Much of the information used in this article has been sourced from Terje Tvedt’s The Nile.

Julius Caesar and Cleopatra by Carl Gottlieb Venig (1875-1900)

Cleopatra VII and the Ptolemy Dynasty

Cleopatra VII was the daughter of King Ptolemy XII Auletes (the “Flute Player”). Ptolemy XII’s rule (80 BCE – 51 BCE) was a precarious and unstable one. Although Ptolemaic Egypt was still a regionally powerful and immensely wealthy state during this time, it had been weakened over the centuries by dynastic struggles. As Rome rose to prominence they were brought into direct involvement in Egypt’ affairs, directly intervening on several occasions, most notably during Ptolemy XII’s reign.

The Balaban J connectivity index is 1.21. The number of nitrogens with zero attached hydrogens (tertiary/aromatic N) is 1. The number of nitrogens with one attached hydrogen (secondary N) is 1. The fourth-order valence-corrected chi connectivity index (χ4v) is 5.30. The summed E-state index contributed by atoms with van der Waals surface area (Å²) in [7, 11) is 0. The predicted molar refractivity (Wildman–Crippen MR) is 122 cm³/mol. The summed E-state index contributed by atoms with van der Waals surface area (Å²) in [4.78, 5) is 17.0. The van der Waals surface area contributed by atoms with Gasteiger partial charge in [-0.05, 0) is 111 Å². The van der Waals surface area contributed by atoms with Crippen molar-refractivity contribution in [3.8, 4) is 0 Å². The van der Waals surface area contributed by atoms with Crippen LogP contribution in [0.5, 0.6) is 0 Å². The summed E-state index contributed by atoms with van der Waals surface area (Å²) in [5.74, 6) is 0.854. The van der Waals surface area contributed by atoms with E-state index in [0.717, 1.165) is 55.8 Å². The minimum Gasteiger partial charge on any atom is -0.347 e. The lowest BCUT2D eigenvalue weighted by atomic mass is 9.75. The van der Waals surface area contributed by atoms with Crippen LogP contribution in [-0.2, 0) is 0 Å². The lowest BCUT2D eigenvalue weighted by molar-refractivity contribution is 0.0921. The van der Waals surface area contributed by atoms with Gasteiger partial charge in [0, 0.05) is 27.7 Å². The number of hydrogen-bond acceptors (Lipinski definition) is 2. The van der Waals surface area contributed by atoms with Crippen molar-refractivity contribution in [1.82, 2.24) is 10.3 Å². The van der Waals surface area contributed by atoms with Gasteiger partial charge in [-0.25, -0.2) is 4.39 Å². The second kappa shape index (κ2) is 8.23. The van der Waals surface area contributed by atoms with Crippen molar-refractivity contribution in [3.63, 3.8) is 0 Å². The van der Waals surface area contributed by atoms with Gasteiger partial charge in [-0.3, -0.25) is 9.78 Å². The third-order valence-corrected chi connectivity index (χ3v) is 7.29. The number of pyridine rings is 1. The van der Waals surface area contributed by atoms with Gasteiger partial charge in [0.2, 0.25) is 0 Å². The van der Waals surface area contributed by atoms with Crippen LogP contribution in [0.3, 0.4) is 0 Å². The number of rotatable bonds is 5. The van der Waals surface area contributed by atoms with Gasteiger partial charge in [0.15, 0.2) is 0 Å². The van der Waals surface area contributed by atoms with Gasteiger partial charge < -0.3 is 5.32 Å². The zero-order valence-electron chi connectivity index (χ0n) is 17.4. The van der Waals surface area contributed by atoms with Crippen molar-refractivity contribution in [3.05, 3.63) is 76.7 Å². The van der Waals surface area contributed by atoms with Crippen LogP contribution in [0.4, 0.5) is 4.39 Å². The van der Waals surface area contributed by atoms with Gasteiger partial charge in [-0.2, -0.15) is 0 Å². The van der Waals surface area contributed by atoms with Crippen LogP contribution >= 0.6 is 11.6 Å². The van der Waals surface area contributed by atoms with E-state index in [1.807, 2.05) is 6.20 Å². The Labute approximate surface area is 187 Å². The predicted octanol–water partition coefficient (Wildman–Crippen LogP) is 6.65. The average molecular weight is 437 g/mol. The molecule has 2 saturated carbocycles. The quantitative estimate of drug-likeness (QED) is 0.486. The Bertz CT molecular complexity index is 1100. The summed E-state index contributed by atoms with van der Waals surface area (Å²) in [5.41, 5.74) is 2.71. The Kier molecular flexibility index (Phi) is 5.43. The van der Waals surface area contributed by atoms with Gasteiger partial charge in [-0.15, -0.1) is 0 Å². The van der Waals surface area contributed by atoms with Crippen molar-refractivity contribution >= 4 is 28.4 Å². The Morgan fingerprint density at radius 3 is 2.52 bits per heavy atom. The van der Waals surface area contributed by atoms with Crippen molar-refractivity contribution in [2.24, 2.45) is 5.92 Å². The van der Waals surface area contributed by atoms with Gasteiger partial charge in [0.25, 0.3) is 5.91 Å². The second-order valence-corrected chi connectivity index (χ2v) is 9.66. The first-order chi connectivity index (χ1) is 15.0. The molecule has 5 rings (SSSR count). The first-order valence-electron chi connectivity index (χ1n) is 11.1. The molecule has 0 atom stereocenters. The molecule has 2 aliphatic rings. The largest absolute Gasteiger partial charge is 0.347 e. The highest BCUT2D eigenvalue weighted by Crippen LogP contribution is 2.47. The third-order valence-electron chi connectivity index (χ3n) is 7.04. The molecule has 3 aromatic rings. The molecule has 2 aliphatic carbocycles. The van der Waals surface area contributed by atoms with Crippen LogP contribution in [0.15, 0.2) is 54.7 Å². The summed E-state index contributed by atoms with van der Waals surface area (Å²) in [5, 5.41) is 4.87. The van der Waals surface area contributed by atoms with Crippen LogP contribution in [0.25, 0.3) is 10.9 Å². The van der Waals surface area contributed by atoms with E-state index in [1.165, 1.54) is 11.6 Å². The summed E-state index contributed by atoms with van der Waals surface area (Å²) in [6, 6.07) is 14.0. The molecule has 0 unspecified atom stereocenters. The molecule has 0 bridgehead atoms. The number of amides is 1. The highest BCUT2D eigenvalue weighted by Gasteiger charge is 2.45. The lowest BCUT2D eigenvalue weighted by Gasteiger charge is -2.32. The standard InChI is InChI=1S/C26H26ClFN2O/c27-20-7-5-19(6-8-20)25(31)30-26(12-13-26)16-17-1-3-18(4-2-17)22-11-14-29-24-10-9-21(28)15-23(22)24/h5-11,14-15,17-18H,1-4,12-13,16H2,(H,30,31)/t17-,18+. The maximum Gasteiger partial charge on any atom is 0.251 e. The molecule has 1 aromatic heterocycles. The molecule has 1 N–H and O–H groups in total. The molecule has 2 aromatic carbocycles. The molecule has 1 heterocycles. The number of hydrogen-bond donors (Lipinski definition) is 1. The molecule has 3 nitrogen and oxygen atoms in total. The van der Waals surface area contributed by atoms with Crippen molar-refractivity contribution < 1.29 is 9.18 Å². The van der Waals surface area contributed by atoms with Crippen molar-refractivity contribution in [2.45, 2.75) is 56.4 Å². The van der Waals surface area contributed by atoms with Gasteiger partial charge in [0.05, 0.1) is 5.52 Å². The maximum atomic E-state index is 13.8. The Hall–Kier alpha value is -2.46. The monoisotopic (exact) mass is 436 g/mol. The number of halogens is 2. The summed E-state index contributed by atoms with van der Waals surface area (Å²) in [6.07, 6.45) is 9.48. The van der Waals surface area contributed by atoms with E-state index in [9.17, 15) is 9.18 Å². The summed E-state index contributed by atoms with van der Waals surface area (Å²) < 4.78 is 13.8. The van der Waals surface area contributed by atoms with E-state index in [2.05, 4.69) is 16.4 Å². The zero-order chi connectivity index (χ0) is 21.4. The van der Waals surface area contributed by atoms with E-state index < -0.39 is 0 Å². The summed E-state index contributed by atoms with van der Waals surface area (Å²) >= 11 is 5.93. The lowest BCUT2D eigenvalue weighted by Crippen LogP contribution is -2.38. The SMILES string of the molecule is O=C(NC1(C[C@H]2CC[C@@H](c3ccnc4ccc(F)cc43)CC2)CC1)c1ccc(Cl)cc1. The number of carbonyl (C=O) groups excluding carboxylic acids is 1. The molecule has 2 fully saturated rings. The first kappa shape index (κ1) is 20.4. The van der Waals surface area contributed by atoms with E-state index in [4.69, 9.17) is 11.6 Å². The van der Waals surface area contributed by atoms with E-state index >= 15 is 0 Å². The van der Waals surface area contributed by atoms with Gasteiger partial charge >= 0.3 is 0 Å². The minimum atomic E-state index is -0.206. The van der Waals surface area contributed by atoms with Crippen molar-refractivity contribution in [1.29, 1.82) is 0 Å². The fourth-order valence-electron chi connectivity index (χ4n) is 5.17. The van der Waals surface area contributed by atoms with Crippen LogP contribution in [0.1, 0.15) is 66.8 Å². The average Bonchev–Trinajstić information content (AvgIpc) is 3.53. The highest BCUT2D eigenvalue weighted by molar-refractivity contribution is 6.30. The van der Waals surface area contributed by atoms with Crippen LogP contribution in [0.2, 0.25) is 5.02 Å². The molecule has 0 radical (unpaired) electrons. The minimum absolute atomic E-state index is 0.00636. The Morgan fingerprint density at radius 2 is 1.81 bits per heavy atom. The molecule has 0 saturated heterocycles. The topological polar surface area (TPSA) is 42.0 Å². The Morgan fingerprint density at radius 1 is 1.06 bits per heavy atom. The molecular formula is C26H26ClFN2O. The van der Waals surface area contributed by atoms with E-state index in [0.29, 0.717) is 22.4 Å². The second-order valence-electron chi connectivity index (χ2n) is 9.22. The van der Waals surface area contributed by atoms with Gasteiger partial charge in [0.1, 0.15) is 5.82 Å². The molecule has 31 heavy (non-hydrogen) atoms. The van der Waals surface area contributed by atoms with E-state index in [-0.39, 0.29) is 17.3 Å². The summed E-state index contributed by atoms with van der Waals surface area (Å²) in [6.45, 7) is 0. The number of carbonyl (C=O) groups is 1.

In order to maintain his rule, Ptolemy was forced to incur large debts, borrowing incredible amounts of money from Roman businessmen in order to bribe prominent Roman politicians. In this way Egypt had been able to maintain its independence, at least in theory, even as the Rome and the RomanEmpire became the de facto ruler of the east through the conquests of Pompey the Great in the 60’s BCE.

Cleopatra was 18 years old in 51 BCE when her father died and she ascended to the throne together with her half-brother, Ptolemy XIII, aged 12. In order to keep the line pure and retain the family’s power, the two of them were then married (a custom of the Greek Ptolemy dynasty in Egypt).

Statue of Cleopatra VII / Tiffany Silver (Flickr) / CC BY-NC 2.0